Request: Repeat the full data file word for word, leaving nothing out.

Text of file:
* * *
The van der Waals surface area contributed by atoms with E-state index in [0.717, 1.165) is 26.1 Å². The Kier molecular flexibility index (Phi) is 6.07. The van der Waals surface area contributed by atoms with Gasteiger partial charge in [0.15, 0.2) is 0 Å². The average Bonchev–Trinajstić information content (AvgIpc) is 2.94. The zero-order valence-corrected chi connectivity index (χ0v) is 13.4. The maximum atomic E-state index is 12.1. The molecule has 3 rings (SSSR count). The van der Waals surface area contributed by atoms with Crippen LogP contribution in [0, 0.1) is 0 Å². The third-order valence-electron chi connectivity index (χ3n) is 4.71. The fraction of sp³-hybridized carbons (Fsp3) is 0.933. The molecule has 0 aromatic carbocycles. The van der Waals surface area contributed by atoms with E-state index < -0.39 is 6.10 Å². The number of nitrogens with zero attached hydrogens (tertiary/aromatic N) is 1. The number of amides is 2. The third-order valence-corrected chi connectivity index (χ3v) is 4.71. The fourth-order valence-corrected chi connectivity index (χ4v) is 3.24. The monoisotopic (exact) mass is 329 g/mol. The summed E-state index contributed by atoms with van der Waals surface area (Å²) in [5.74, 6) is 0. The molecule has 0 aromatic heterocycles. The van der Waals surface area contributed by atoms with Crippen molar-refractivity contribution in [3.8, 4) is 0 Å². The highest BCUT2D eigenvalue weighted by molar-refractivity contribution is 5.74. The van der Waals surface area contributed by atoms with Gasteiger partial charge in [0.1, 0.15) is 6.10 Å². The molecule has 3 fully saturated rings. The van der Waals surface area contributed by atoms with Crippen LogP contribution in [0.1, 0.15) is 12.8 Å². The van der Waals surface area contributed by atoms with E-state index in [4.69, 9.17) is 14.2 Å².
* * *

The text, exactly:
The van der Waals surface area contributed by atoms with E-state index in [0.717, 1.165) is 26.1 Å². The Kier molecular flexibility index (Phi) is 6.07. The van der Waals surface area contributed by atoms with Gasteiger partial charge in [0.15, 0.2) is 0 Å². The average Bonchev–Trinajstić information content (AvgIpc) is 2.94. The zero-order valence-corrected chi connectivity index (χ0v) is 13.4. The maximum atomic E-state index is 12.1. The molecule has 3 rings (SSSR count). The van der Waals surface area contributed by atoms with Crippen LogP contribution in [0, 0.1) is 0 Å². The third-order valence-electron chi connectivity index (χ3n) is 4.71. The fraction of sp³-hybridized carbons (Fsp3) is 0.933. The molecule has 0 aromatic carbocycles. The van der Waals surface area contributed by atoms with E-state index < -0.39 is 6.10 Å². The number of nitrogens with zero attached hydrogens (tertiary/aromatic N) is 1. The number of amides is 2. The third-order valence-corrected chi connectivity index (χ3v) is 4.71. The fourth-order valence-corrected chi connectivity index (χ4v) is 3.24. The monoisotopic (exact) mass is 329 g/mol. The summed E-state index contributed by atoms with van der Waals surface area (Å²) in [5.74, 6) is 0. The molecule has 0 aromatic heterocycles. The van der Waals surface area contributed by atoms with Crippen molar-refractivity contribution in [3.8, 4) is 0 Å². The highest BCUT2D eigenvalue weighted by molar-refractivity contribution is 5.74. The van der Waals surface area contributed by atoms with Gasteiger partial charge in [0.1, 0.15) is 6.10 Å². The molecule has 3 fully saturated rings. The van der Waals surface area contributed by atoms with Crippen LogP contribution in [0.1, 0.15) is 12.8 Å². The van der Waals surface area contributed by atoms with E-state index in [4.69, 9.17) is 14.2 Å².